PROSPECT — He may have won his battle, but Save Prospect President Tim Reilly isn’t done fighting.
In a letter to town officials, the leader of the group that defeated commercial wind turbines in Prospect requested a “wind energy task force” be formed to draft regulations for smaller scale residential use wind energy systems.
“For the good of the town and its people, the elected town leaders must work to educate and involve its residents in creating a wind energy policy and/or regulations for the town,” Reilly wrote in the letter.
Reilly said the twice-monthly Planning and Zoning meetings are not a sufficient forum to create such regulations.
In the letter, Reilly suggested creating a task force and holding public hearings to vet the topic. He suggested reviewing regulations in similar Connecticut towns regarding residential-use turbines. In the letter, Reilly outlined steps in a process that would end with a referendum to approve the recommendations.
Reilly said he has not yet done research into what potential issues there might be with smaller turbines.
“I do know that once you put something up with blades that turn, there’s a risk of breakage,” Reilly said.
He said many different manufacturers have different standards of quality, safety, and noise levels.
“It’s something everybody’s unfamiliar with. It is not putting up a shed, a pool, and new office building,” Reilly said.
Reilly said he didn’t want to decide what Prospect residents want those regulations to be, but rather, let the people voice their opinions.
“My proposal reeks of democracy,” Reilly said.
He said the process shouldn’t be rushed, but take a thoughtful, well-researched approach to the issue, with lots of chance for public participation. Reilly said Prospect residents have to ask themselves whether they would want a 35- to 65-foot turbine on their neighbors’ property and what residential areas would be appropriate.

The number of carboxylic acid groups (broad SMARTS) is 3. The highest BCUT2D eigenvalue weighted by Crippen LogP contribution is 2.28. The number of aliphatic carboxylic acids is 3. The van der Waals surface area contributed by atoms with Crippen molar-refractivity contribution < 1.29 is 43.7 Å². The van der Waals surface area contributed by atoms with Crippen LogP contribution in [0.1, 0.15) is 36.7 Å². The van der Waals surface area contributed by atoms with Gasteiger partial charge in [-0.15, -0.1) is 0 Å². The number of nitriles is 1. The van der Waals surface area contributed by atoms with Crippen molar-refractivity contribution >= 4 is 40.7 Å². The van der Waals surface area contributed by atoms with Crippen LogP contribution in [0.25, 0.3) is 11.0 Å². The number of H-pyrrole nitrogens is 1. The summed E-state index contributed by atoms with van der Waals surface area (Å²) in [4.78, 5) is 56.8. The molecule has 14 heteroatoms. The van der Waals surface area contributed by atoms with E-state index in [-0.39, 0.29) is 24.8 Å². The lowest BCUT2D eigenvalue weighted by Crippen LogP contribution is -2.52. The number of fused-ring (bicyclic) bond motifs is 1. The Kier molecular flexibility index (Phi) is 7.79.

Reilly said the Mayor and Town Council have to take the lead on developing a policy.
“Save Prospect stands ready to fully support this initiative to ensure that the process is fully representative of Prospect’s residents concerns and expectations, resulting in a policy and/or regulations that mirror those expectations,” Reilly wrote.
In an e-mail to the Citizen’s News, Town Council Chair Tom Galvin said he would bring up the letter at the council’s next meeting, Aug. 16.
“Personally, I believe over the last eight months that essentially everyone in Prospect has become very aware of what wind turbines are all about,” Galvin said.
Galvin wrote that it is the responsibility of the Planning and Zoning Commission to maintain and modify Prospect’s zoning and land use regulations.
“I know first hand that they always solicit feedback from the public, and working within Connecticut’s statutes, always do what’s in the best interest of Prospect. They are a big reason why we’re still the ‘Best Small Town in Connecticut’,” wrote Galvin, who served on the commission from 2001 to 2007.
Galvin advocated taking a wait-and-see approach to turbines in Prospect while the Connecticut Siting Council comes up with its own regulations regarding large, commercial wind turbines.
“I would hope that any research the state does would give all towns an indication as to the scope of the danger of these things,” Galvin said.
He said once the state regulations are hashed out, the Planning and Zoning Commission can decide whether they need more restrictive regulations.
The only reason Prospect wasn’t able to restrict the turbines proposed by BNE Energy was that the Connecticut Siting Council has sole authority to place energy projects over one megawatt, according to Galvin.
For smaller turbines, Galvin said the town already has several zoning regulations addressing issues like height, noise, and safety.
For example, structures in Prospect can’t be over 35 feet tall and the town has had a noise ordinance since 1987, according to Galvin.
Pomeroy said, citing potential conflicts of interest when recommendations came to a vote.
He said his job is to serve the community and develop the town in an orderly fashion by creating zoning regulations that create beneficial relationships with residents and commercial interests.
He said that any regulations would have to allow wind turbines to be built in town.
“We just have to be careful that we don’t make it so restrictive that we can’t have it anywhere it town,” Pomeroy said, saying it is illegal to zone things out of existence because they are disliked.
“Would I want my neighbor in my residential neighborhood to have a 250-foot windmill to power his home? Probably not…I think there’s some middle ground there,” Pomeroy said.
He said the commission will likely discuss Rielly’s letter at its next meeting, August 3.